So I understand the risks with over-booting and how it can permanently damage your feet and ankles in different ways to under-booting where there is just lack of support so injuries are more severe and much more likely with more advanced skills. I was wondering what actually causes those injuries directly and what are the signs that something is too stiff.

I obviously wouldn't dream of doing something ridiculous like deciding out of the blue to go from recreational skates to edea piano's etc, which is why I am curious about the suggestion of the Premiere (which I would have assumed would be an over-boot) and want to know what was your logic behind that (I understand you have been an elite and professional skater for years so not doubting you know what you talk about) this is more so just trying to get more knowledgeable myself too .

How substantial should the jump in stiffness feel between the marquis and the debut and then the premiere exactly? is there anything else I should take into account when choosing between the two boots on saturday?

Then also the suggested way to break in both boots so I don't hurt myself or damage the boots? I understand there are articles and videos out there and it is also a good idea to speak to my coach too I was simply wondering what you would say.

I will keep that in mind for the future when I figuratively outgrow these boots or they breakdown before then etc...

However it is good to keep stuff like this in mind as both of them have online fitting services and will more than likely be even better if I went there in person tbh.
Either boot I suggested will work for you (the correct fit will be determined for you with an accredited skate pro that does fittings), which is why I suggested that to you and would never look to overboot someone. ;)

You are a larger and taller man and these boots will be good for you, not overbooting, now had you told me you were a 85 pound young girl at the same stage in learning to skate, I would say no and never suggest these boots. You will feel a small difference at first because you had on boots that were way too soft for you to begin with (marquis), but it won't take you long to get used to them due to them being more for what you need personally (height, weight, etc).

Do not tie them overly tight, do not lace up to very top at first for awhile to get them properly starting to break in. Take breaks from wearing them. Also, your fitter should heat mold and punch them out where they properly need it for you.

Good luck!:biggrin:
 
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Sibelius

On the Ice
Joined
Mar 28, 2017
Do not tie them overly tight, do not lace up to very top at first for awhile to get them properly starting to break in.
Yeah, about that, the Premiere (and only the Premiere) has an offset 5 hook arrangement that you'll probably have to experiment with to determine a lacing pattern that suits you to start. It threw me off when my skater wanted that included in her custom boot, I thought she'd move away from it, but it gives her more security. I thought I was done scouring for "particular" 120" laces, but no...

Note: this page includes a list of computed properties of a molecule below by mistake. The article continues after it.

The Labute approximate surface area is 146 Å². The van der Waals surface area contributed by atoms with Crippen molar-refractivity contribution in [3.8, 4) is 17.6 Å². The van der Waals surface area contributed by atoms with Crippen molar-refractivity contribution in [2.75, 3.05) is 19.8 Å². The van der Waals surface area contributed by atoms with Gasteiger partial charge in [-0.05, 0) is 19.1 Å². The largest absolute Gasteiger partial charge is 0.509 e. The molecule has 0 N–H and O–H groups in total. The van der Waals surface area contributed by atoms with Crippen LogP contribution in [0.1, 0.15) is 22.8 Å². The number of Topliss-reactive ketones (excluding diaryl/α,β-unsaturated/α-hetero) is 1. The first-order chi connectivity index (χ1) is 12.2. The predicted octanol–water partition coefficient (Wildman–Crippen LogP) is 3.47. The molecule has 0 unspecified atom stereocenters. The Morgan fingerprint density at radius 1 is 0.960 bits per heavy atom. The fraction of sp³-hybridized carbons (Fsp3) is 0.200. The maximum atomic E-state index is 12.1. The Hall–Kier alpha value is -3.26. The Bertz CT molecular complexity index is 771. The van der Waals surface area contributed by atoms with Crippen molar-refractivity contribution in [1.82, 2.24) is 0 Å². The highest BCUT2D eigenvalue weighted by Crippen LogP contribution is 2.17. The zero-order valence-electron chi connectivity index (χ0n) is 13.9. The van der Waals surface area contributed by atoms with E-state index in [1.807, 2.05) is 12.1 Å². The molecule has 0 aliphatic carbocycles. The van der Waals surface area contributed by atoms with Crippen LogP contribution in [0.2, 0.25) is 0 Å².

eclipse

Rinkside
Joined
Jun 14, 2021
Can't really answer all your questions, but here's our experience. My skater moved from a Jackson Elle (pre Fusion) which, as I recall was a "35" on the Jackson stiffness scale, directly to an original Debut at a "50" then to a Premiere, "65". All seamlessly without any break in or difficulties at all. The Debut and the Premiere are veryclose no matter what the numbers say. So, I guess for someone your size (mine is 13 and barely breaks 100 lbs.) I'd just go with the Premiere for longevity sake, break in should be similar for both boots. Going from basically nothing in the Marquis to a much stiffer boot might present you with some issues, but they would likely be similar with either a Debut or a Premiere. If you're going to a proper fitter they should do the heat molding and punching out wherever you need it at no additional cost.

And just another note, she never broke either boot down at all, just sized out of them. We did just order a couple of weeks ago a full custom with the same stiffness as her Premiere since there was no break down. Added a "stronger" tongue because she was flexing it, but it will more or less be a custom leather (stock is microfiber) Premiere.

Good luck.
This honestly makes complete sense, I will if possible (considering stocking in the UK is awkward and finding a place that sells a premiere and also one that specializes in figure skates) buy the premiere going off of what you and icebunny said.

Thank you very much for explaining your situation, have a good one.
I can't speak for the OP of course and it might be totally different for him, but I remember when I got into figure skating (or even before that), the first 3-5 months as a beginner I would spend a lot of hours on the ice too. I started taking 1-2 group classes each week and the rest of the time I would spend practising during public sessions, several hours each day (we have a lovely outside rink, so it was nice being outside during winter, get all that fresh air, unless it was rainy and windy ;)).
But at that stage it's not like you can already skate in a way that's that taxing or demanding on the body. So I don't think it's comparable to someone skating at a higher level. And of course these weren't super focused training sessions either. Once I advanced bit by bit, I would tire more and more easily, and now I could never tolerate the amount of ice time that I did back then. :)